“Opponents fear that CRT admonishes all white people for being oppressors while classifying all Black people as hopelessly oppressed victims,” according to The Brookings Institution’s Rashawn Ray and Alexandra Gibbons. “[However], CRT does not attribute racism to white people as individuals or even to entire groups of people. Simply put, critical race theory states that U.S. social institutions (e.g., the criminal justice system, education system, labor market, housing market, and healthcare system) are riddled with laws laced with racist policies, regulations, and procedures that lead to differential outcomes by race.”

Ray and Gibbons added that the problem with CRT arises because “many Americans are not able to separate their individual identity as an American from the social institutions that govern us—these people perceive themselves as the system. Consequently, they interpret calling social institutions racist as calling them racist personally.”

And that’s why, in an era of heightened focus on civil rights and racial issues, so many people see the concept of critical race theory as something that should be done away with and obliterated. And that’s also why state legislature after state legislature appears to be working to ban it.

On March 16, Mississippi Governor Tate Reeves became the latest state leader to sign a bill banning the teaching of CRT in schools into law.

In addition to specifically banning the teaching of CRT, another pending legislation across the country is pushing for greater curriculum transparency. What that looks like ranges from all classroom assignments and materials being publicly available online to having live stream webcams installed in classrooms so parents and community officials can monitor classroom discussions. Some of these laws prevent teachers from assigning any sort of homework or research that might “compel” students to think about race or the impact race has played in history.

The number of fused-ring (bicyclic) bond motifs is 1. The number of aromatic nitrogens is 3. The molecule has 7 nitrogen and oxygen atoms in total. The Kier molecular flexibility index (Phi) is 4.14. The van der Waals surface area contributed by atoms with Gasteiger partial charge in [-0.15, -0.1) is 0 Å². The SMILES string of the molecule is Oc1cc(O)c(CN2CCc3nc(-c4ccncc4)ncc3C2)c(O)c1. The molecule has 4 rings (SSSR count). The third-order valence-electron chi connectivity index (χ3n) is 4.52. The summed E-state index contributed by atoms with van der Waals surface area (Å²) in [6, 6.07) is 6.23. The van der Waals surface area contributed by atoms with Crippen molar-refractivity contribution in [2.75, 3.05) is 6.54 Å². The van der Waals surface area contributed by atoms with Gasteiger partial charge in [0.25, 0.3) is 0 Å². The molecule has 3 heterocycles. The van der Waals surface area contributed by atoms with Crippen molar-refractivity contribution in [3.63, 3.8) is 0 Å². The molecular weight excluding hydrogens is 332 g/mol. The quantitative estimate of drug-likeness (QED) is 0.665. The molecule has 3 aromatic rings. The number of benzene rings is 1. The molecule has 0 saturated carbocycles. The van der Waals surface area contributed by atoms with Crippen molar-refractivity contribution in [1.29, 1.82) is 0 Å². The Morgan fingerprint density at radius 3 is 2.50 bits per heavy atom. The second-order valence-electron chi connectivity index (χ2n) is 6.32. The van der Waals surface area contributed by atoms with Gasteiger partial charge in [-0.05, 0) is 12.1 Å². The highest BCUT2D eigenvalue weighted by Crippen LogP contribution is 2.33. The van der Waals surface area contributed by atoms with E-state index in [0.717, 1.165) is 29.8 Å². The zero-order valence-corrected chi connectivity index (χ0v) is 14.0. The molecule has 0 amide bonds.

In Georgia, lawmakers want to make it impossible for school boards to ban individuals from school board meetings — even if they’ve been disruptive in the past — while Oklahoma officials have proposed a new bill that would allow students to leave a school if they don’t like the curriculum and take their public funds with them to any private school they may prefer to attend instead.

The anti-CRT movement is so strong that UCLA researchers have estimated that more than 17.7 million public school students enrolled in almost 900 districts across the country could have their educations negatively impacted by pending local and state laws and policies designed to alter or restrict what they are allowed to learn in the classroom.

The problem with restricting education in this way, experts say, isn’t just that it alters views of history and restricts the ability of young adults to think critically. It also limits students’ ability to grow and expand and explore subjects they’ve never thought about before.

“It looks like there are lawmakers and school board members who are trying to promote the ‘mirror’ texts [that reflect] their own perspectives and ban the ‘window’ texts that offer new perspectives,” said Jason Griffith, a professor at Penn State in an interview with Insight Into Diversity. “They’re not seeing the value in fostering reflections of various identities.”